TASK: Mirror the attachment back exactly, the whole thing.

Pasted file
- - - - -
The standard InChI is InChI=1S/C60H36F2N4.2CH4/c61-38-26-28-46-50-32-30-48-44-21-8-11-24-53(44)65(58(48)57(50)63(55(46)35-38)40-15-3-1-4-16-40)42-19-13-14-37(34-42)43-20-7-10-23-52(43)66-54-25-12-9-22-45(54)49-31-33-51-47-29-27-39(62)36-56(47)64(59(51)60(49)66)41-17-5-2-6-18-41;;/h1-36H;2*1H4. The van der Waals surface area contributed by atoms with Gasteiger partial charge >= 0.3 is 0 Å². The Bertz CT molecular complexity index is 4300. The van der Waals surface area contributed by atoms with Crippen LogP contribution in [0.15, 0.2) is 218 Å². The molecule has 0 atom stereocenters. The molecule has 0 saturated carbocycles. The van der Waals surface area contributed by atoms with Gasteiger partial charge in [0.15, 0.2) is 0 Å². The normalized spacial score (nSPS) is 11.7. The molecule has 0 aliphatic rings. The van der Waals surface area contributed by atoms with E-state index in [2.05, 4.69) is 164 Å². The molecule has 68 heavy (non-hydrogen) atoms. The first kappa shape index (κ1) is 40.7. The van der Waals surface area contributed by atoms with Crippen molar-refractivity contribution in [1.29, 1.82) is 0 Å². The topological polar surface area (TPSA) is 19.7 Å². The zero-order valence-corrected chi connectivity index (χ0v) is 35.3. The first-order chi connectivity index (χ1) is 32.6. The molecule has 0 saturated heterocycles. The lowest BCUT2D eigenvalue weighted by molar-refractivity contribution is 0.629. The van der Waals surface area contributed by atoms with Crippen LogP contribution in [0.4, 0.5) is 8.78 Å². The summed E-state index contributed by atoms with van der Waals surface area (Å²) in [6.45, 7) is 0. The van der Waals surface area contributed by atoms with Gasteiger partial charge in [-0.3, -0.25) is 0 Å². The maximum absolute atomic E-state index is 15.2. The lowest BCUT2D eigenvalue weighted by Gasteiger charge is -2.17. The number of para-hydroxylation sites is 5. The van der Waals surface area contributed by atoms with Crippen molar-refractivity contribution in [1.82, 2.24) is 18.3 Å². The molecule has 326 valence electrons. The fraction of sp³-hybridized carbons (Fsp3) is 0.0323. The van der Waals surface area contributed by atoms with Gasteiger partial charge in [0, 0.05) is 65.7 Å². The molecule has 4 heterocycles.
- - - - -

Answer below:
The standard InChI is InChI=1S/C60H36F2N4.2CH4/c61-38-26-28-46-50-32-30-48-44-21-8-11-24-53(44)65(58(48)57(50)63(55(46)35-38)40-15-3-1-4-16-40)42-19-13-14-37(34-42)43-20-7-10-23-52(43)66-54-25-12-9-22-45(54)49-31-33-51-47-29-27-39(62)36-56(47)64(59(51)60(49)66)41-17-5-2-6-18-41;;/h1-36H;2*1H4. The van der Waals surface area contributed by atoms with Gasteiger partial charge >= 0.3 is 0 Å². The Bertz CT molecular complexity index is 4300. The van der Waals surface area contributed by atoms with Crippen LogP contribution in [0.15, 0.2) is 218 Å². The molecule has 0 atom stereocenters. The molecule has 0 saturated carbocycles. The van der Waals surface area contributed by atoms with Gasteiger partial charge in [0.15, 0.2) is 0 Å². The normalized spacial score (nSPS) is 11.7. The molecule has 0 aliphatic rings. The van der Waals surface area contributed by atoms with E-state index in [2.05, 4.69) is 164 Å². The molecule has 68 heavy (non-hydrogen) atoms. The first kappa shape index (κ1) is 40.7. The van der Waals surface area contributed by atoms with Crippen molar-refractivity contribution in [1.29, 1.82) is 0 Å². The topological polar surface area (TPSA) is 19.7 Å². The zero-order valence-corrected chi connectivity index (χ0v) is 35.3. The first-order chi connectivity index (χ1) is 32.6. The molecule has 0 saturated heterocycles. The lowest BCUT2D eigenvalue weighted by molar-refractivity contribution is 0.629. The van der Waals surface area contributed by atoms with Crippen LogP contribution in [0.4, 0.5) is 8.78 Å². The summed E-state index contributed by atoms with van der Waals surface area (Å²) in [6.45, 7) is 0. The van der Waals surface area contributed by atoms with Gasteiger partial charge in [-0.3, -0.25) is 0 Å². The maximum absolute atomic E-state index is 15.2. The lowest BCUT2D eigenvalue weighted by Gasteiger charge is -2.17. The number of para-hydroxylation sites is 5. The van der Waals surface area contributed by atoms with Crippen molar-refractivity contribution in [1.82, 2.24) is 18.3 Å². The molecule has 326 valence electrons. The fraction of sp³-hybridized carbons (Fsp3) is 0.0323. The van der Waals surface area contributed by atoms with Gasteiger partial charge in [0, 0.05) is 65.7 Å². The molecule has 4 heterocycles.